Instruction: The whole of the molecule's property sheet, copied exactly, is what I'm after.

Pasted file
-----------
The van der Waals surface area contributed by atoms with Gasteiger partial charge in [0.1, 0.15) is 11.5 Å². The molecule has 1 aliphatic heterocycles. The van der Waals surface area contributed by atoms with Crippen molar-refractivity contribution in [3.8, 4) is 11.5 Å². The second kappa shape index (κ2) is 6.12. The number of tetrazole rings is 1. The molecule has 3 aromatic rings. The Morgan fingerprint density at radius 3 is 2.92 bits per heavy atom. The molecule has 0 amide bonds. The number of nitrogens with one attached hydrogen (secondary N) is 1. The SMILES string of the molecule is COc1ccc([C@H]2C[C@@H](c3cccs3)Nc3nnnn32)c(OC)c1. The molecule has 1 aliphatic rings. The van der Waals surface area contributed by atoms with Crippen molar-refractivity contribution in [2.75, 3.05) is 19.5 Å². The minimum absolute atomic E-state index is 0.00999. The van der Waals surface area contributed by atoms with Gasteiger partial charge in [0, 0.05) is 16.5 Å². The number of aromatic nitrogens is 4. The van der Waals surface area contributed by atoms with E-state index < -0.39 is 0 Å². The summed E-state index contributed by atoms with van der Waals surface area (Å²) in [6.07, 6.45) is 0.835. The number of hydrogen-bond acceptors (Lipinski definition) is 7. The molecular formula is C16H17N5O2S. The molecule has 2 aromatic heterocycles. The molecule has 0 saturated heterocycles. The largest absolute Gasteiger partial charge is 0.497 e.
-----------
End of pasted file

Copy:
The van der Waals surface area contributed by atoms with Gasteiger partial charge in [0.1, 0.15) is 11.5 Å². The molecule has 1 aliphatic heterocycles. The van der Waals surface area contributed by atoms with Crippen molar-refractivity contribution in [3.8, 4) is 11.5 Å². The second kappa shape index (κ2) is 6.12. The number of tetrazole rings is 1. The molecule has 3 aromatic rings. The Morgan fingerprint density at radius 3 is 2.92 bits per heavy atom. The molecule has 0 amide bonds. The number of nitrogens with one attached hydrogen (secondary N) is 1. The SMILES string of the molecule is COc1ccc([C@H]2C[C@@H](c3cccs3)Nc3nnnn32)c(OC)c1. The molecule has 1 aliphatic rings. The van der Waals surface area contributed by atoms with Crippen molar-refractivity contribution in [2.75, 3.05) is 19.5 Å². The minimum absolute atomic E-state index is 0.00999. The van der Waals surface area contributed by atoms with Gasteiger partial charge in [0, 0.05) is 16.5 Å². The number of aromatic nitrogens is 4. The van der Waals surface area contributed by atoms with E-state index < -0.39 is 0 Å². The summed E-state index contributed by atoms with van der Waals surface area (Å²) in [6.07, 6.45) is 0.835. The number of hydrogen-bond acceptors (Lipinski definition) is 7. The molecular formula is C16H17N5O2S. The molecule has 2 aromatic heterocycles. The molecule has 0 saturated heterocycles. The largest absolute Gasteiger partial charge is 0.497 e.